It is true that Carter's ineffectual character was atypical of Democrats. But his severe skepticism about the use of American military power was very much emblematic of the post-Vietnam Democratic Party of which he was a part. This skepticism remains today; Republicans favor involvement in Afghanistan more than Democrats, and are more likely to back the President on that question.

The problem with Nixon was not ideology. The problem was that he was an unprincipled, dishonest man.

The reason I seldom mention right-wing extremists is that they have no influence with the Administration or DOJ, nor in the formation of federal criminal law (which is the part that most interests me). That sort of law is created by Congress, which right now is split, and which in any event is virtually by definition in the hands of the center, not either extreme.

As you might have noticed, I am a Goldwater conservative: Low debt, small government, forget the nanny/welfare state, project American power abroad (including killing Osama because it serves American interests, and for which I have given unqualified support to the President). On social stuff, I don't care all that much. People should take responsibility for their own lives and behavior, and marry whomever they wish. It's not my business and not the state's business.

Posted by: Bill Otis | May 4, 2011 12:41:09 PM

Bill, it’s a pity that the Goldwater branch of the Republican Party is all but dead. There is much in Goldwater I could have supported. But today, in most states, and certainly at the national level, a Republican candidate with those views would be unelectable.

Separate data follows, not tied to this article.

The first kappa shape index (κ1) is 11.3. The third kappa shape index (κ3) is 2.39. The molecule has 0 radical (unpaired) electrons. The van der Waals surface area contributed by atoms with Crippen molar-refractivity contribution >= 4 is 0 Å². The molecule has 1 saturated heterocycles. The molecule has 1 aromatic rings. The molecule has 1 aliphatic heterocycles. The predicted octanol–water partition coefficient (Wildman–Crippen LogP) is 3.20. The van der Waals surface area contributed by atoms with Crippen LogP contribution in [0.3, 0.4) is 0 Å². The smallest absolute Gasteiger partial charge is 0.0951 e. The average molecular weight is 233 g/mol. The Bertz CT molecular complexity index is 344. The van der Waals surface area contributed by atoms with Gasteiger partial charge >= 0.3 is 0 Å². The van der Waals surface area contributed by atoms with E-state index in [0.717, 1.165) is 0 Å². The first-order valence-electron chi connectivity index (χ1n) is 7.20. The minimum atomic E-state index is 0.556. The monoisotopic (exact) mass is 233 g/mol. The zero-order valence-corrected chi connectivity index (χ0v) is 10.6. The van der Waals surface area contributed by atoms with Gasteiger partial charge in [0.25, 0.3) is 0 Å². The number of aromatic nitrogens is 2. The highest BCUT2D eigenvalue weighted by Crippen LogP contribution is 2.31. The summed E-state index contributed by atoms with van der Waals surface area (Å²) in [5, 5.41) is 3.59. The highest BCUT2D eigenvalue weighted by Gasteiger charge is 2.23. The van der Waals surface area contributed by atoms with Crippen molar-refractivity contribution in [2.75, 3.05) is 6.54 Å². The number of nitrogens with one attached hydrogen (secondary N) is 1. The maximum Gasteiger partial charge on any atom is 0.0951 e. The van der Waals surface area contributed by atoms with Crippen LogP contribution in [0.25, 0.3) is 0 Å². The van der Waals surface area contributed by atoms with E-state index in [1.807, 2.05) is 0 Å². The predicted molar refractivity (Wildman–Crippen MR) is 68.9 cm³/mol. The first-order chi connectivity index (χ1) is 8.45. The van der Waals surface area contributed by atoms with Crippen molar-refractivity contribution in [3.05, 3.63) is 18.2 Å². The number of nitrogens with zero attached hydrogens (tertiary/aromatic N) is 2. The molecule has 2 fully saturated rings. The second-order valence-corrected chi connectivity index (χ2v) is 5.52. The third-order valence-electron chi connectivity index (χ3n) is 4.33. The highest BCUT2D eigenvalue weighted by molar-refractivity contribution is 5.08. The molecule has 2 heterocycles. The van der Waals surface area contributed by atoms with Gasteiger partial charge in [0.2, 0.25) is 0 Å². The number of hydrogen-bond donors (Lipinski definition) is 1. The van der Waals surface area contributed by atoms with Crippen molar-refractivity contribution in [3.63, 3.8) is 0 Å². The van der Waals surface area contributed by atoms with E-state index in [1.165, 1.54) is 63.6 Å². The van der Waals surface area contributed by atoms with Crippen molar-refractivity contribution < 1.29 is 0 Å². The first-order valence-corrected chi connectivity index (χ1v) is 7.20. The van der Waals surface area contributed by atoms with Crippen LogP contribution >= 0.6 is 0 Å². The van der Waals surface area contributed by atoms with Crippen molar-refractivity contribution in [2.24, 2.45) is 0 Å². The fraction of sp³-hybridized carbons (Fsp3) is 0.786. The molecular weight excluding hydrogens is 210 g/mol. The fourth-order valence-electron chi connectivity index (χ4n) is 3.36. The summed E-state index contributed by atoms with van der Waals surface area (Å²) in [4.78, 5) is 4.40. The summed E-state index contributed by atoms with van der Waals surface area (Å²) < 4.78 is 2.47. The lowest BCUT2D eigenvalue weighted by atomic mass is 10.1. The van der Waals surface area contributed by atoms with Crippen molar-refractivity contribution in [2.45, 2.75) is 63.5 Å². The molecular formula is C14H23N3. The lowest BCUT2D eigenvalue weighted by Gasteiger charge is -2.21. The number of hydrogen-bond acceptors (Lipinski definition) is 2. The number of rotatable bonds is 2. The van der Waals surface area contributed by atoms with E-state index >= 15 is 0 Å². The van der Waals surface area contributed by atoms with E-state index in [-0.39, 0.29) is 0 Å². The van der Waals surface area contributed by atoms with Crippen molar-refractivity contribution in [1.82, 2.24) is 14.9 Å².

Posted by: Marc Shepherd | May 4, 2011 12:49:03 PM

"Question for you. Do you know which "critics" have argued that it was an "illegal assassination" and where that argument appears?

----

Of course you hear it from the entertainers at Fox News like Shep Smith and Andrew Napolitano.

Posted by: JH | May 4, 2011 12:51:51 PM

Res ipsa --

Your post is the introduction to a course in Moral Philosophy, and there is much to be said about it. The only thing I'll say for now is this: To me, you can't be doing something wrong when you're doing, as you put it, "something that had to be done."

Posted by: Bill Otis | May 4, 2011 12:54:01 PM

Res ipsa --

Another unvarnished look at what's going on is presented in my entry today on Crime and Consequences, in which I quote a posting from Powerline. It is available here: http://www.crimeandconsequences.com/crimblog/2011/05/that-was-then-this-is-now.html.

I repeat that I support 100% President Obama's decision to kill this terrorist hoodlum. But I don't want to be blind about the backstaging.

Posted by: Bill Otis | May 4, 2011 3:20:08 PM

= --

Like Res ipsa, you have posted the introduction to a long debate. Let me respond very briefly by quoting Andrew Klavan in the City Journal (the City being New York):

Justice is a moral necessity of the human heart. We cannot live without it....This is a harsh truth because justice is a harsh good. It is not gentle like mercy. It is not stagnant like equality. It is not a soft, shapeless word to be slapped on bumper stickers or chanted during rallies in order to inflame one's own sense of virtue. Justice is an exact description of a specific social interaction: the awarding to men and women of the outcome they deserve. This does not exist in nature, not in this life. It's something we do, something we give and often, too often, when evil has been committed, it has to be delivered at the end of a gun. There is sometimes simply no other way.

Posted by: Bill Otis | May 4, 2011 5:10:27 PM

bill: "those inclined toward this sort of legalism-based critique are being pretty quiet for the moment"

me: you really ignore two factors - first, you are ignoring that there is a large segment of right wingers who regard everything that Obama does as invalid. Of course, for the most part, the right wingers have been focusing on conspiracy theories like Osama Bin Laden was already dead or that he's not really dead. Others have simply refused to give Obama any credit for the capture.

The second factor is that for hte most part, true left wingers regard OBama and the Democrats as merely the lesser of two evils - hence, people on the left are not going to reflectively defende Obama like people on the right reflexively defended Bush. However, you also ignore that people disagreed with Bush because he went after Iraq rather than going after Bin Laden.